Will Foreclosure Scandal Lead to Better Laws—or Just a Pause?

Will Foreclosure Scandal Lead to Better Laws—or Just a Pause?

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MILPITAS, Calif.—Ching Sun has been trying for nearly two years to renegotiate his mortgage and stave off foreclosure on his family’s modest home in this San Jose suburb.

So he ought to feel heartened by a push for a national moratorium on foreclosures in the wake of a growing scandal involving some of the largest U.S. lenders.

But Sun, who fell behind on his mortgage payments after his import-export business collapsed in 2008, is skeptical that a moratorium would do much beyond provide borrowers like him a temporary “breather.” After six fruitless attempts to modify his loan, Sun received a notice from PNC Financial Services last month that his house is now formally in foreclosure. He and his wife don’t know if and when they will have to leave.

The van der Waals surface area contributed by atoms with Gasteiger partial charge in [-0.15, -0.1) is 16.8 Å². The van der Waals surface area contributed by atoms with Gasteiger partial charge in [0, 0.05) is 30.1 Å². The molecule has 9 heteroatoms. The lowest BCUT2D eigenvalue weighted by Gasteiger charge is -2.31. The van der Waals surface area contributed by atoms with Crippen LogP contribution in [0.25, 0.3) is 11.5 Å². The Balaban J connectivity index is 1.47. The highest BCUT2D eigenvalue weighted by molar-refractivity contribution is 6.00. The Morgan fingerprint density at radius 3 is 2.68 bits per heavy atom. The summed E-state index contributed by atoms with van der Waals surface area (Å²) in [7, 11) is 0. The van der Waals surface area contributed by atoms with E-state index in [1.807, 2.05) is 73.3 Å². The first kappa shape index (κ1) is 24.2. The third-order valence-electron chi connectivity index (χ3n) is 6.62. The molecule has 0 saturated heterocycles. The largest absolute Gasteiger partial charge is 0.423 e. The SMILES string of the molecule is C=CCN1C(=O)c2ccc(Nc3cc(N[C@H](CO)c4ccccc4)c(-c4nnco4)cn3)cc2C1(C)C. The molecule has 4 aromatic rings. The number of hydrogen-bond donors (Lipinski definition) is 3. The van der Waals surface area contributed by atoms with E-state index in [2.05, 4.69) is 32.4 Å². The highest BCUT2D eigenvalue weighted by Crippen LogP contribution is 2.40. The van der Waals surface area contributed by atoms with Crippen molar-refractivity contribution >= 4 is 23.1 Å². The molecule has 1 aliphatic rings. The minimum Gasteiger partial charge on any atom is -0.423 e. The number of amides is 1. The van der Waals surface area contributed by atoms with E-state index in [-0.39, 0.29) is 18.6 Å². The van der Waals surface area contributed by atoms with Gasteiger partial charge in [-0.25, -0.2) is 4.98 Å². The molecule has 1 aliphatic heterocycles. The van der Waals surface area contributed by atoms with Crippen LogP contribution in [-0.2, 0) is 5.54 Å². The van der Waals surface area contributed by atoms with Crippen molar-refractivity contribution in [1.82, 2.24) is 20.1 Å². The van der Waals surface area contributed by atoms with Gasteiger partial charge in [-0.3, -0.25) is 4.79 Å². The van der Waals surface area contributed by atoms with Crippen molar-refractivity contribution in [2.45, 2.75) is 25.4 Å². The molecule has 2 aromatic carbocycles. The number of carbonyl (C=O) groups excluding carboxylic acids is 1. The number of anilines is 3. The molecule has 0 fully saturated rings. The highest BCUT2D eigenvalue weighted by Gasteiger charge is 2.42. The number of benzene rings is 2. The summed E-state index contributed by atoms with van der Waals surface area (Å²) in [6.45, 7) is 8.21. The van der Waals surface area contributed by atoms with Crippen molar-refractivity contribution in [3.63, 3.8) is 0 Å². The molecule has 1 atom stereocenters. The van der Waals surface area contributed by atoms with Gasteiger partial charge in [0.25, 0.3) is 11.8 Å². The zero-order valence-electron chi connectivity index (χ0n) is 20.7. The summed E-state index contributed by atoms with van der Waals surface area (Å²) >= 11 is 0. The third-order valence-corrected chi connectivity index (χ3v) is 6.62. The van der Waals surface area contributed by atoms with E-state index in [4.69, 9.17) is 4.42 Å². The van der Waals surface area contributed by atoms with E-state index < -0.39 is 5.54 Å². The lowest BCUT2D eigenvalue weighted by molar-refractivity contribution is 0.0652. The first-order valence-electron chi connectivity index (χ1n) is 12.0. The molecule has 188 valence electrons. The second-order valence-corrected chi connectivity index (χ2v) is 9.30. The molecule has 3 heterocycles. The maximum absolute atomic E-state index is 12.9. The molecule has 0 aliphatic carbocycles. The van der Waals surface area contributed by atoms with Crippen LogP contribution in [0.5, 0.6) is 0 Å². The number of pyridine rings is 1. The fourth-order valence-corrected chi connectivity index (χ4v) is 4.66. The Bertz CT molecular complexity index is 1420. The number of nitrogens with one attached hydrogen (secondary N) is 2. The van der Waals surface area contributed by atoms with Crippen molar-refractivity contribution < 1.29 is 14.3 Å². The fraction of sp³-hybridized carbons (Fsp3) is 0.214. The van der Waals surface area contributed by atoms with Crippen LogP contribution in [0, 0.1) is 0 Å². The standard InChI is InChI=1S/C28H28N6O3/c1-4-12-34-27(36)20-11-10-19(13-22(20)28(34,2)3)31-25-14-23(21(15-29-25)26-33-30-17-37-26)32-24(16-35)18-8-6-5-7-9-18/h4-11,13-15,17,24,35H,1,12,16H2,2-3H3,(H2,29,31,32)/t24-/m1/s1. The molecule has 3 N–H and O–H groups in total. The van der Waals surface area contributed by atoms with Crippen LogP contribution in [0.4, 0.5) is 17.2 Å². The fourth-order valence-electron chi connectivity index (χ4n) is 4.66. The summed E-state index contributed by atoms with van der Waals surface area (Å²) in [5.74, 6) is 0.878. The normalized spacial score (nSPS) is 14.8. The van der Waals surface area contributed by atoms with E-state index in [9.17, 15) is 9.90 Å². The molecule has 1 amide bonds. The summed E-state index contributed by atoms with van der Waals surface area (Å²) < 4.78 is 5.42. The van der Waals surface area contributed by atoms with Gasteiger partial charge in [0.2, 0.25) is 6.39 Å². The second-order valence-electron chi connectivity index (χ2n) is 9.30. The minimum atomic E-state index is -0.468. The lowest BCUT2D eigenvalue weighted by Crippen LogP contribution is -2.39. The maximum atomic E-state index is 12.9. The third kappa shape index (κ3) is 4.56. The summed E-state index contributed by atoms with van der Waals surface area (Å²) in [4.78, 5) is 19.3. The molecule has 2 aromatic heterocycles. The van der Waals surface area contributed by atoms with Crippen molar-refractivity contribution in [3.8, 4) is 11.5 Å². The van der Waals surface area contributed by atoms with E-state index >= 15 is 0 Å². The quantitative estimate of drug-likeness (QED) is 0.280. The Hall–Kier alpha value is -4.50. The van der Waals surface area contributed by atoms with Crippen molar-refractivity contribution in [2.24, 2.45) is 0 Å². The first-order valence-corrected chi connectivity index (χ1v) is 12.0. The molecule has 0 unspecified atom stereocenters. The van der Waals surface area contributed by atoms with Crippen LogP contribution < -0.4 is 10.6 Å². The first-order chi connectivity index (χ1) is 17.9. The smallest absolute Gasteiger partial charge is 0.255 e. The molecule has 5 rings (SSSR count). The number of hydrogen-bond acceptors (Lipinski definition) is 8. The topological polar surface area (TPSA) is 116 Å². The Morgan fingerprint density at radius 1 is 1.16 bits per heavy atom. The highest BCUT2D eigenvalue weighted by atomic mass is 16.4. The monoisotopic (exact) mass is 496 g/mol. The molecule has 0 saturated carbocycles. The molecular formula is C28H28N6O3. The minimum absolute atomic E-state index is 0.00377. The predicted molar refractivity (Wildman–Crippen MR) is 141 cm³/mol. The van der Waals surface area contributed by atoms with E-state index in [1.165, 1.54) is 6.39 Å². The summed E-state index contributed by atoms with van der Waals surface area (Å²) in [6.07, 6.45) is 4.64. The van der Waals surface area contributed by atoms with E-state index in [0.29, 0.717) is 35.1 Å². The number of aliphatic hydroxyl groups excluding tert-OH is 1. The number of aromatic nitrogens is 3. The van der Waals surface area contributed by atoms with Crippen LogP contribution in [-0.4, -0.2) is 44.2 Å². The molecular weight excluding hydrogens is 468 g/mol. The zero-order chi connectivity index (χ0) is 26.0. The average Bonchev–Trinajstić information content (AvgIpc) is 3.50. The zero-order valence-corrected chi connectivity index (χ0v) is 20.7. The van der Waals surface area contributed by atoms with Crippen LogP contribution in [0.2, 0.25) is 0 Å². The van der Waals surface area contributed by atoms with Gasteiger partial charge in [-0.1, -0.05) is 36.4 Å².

"People need something like [a moratorium by Congress], because there is nothing we can do anymore,” Sun said. But ultimately, instead of merely delaying foreclosures, “we need legislation to prevent them. I think [the banks] should be mandated to do loan modifications. This will be most helpful.”

Calls for a national moratorium have grown louder in recent days, fueled by outrage over revelations that some of the nation’s biggest financial institutions broke the law by failing to properly verify foreclosure filings. Court documents revealed the widespread practice by bank employees of rubber-stamping—“robo-signing”—foreclosure paperwork that they did not personally review.

Sun’s lender, PNC Financial, as well as Bank of America, JPMorgan Chase, and Ally Financial Inc, are among the institutions that have joined in temporarily halting foreclosures while they review their procedures. (Bof A said Monday that it will resume foreclosures in 23 states in coming weeks.)

Foreclosures Approaching Record Levels


Meanwhile, foreclosures have been approaching record levels. From July through September, banks seized 288,345 properties around the country, the most ever in a three-month period, according to data released last week by RealtyTrac, a foreclosure listing service. In the same quarter, some 930,437 U.S. homeowners received a foreclosure-related warning—or approximately one in 139 households, up 4 percent from the April-June period.

Banks have repossessed more than 816,000 homes through the first nine months of 2010, RealtyTrac reported.